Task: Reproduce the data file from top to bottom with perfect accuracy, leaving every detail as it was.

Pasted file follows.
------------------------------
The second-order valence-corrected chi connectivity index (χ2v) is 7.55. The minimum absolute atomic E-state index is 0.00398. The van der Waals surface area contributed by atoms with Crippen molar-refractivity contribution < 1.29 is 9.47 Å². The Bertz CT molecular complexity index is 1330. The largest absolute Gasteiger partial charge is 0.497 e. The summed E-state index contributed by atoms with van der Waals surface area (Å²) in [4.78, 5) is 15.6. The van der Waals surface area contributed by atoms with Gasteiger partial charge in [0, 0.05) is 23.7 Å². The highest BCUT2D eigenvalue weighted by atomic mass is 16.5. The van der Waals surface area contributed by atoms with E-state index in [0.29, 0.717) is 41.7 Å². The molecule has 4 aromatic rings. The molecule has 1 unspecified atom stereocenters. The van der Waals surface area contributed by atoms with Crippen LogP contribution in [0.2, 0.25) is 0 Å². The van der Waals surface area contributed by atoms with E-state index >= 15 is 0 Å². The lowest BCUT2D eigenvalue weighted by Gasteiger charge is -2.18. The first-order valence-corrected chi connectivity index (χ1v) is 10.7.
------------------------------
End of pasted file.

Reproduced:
The second-order valence-corrected chi connectivity index (χ2v) is 7.55. The minimum absolute atomic E-state index is 0.00398. The van der Waals surface area contributed by atoms with Crippen molar-refractivity contribution < 1.29 is 9.47 Å². The Bertz CT molecular complexity index is 1330. The largest absolute Gasteiger partial charge is 0.497 e. The summed E-state index contributed by atoms with van der Waals surface area (Å²) in [4.78, 5) is 15.6. The van der Waals surface area contributed by atoms with Gasteiger partial charge in [0, 0.05) is 23.7 Å². The highest BCUT2D eigenvalue weighted by atomic mass is 16.5. The van der Waals surface area contributed by atoms with E-state index in [0.29, 0.717) is 41.7 Å². The molecule has 4 aromatic rings. The molecule has 1 unspecified atom stereocenters. The van der Waals surface area contributed by atoms with Crippen LogP contribution in [0.2, 0.25) is 0 Å². The van der Waals surface area contributed by atoms with E-state index >= 15 is 0 Å². The lowest BCUT2D eigenvalue weighted by Gasteiger charge is -2.18. The first-order valence-corrected chi connectivity index (χ1v) is 10.7.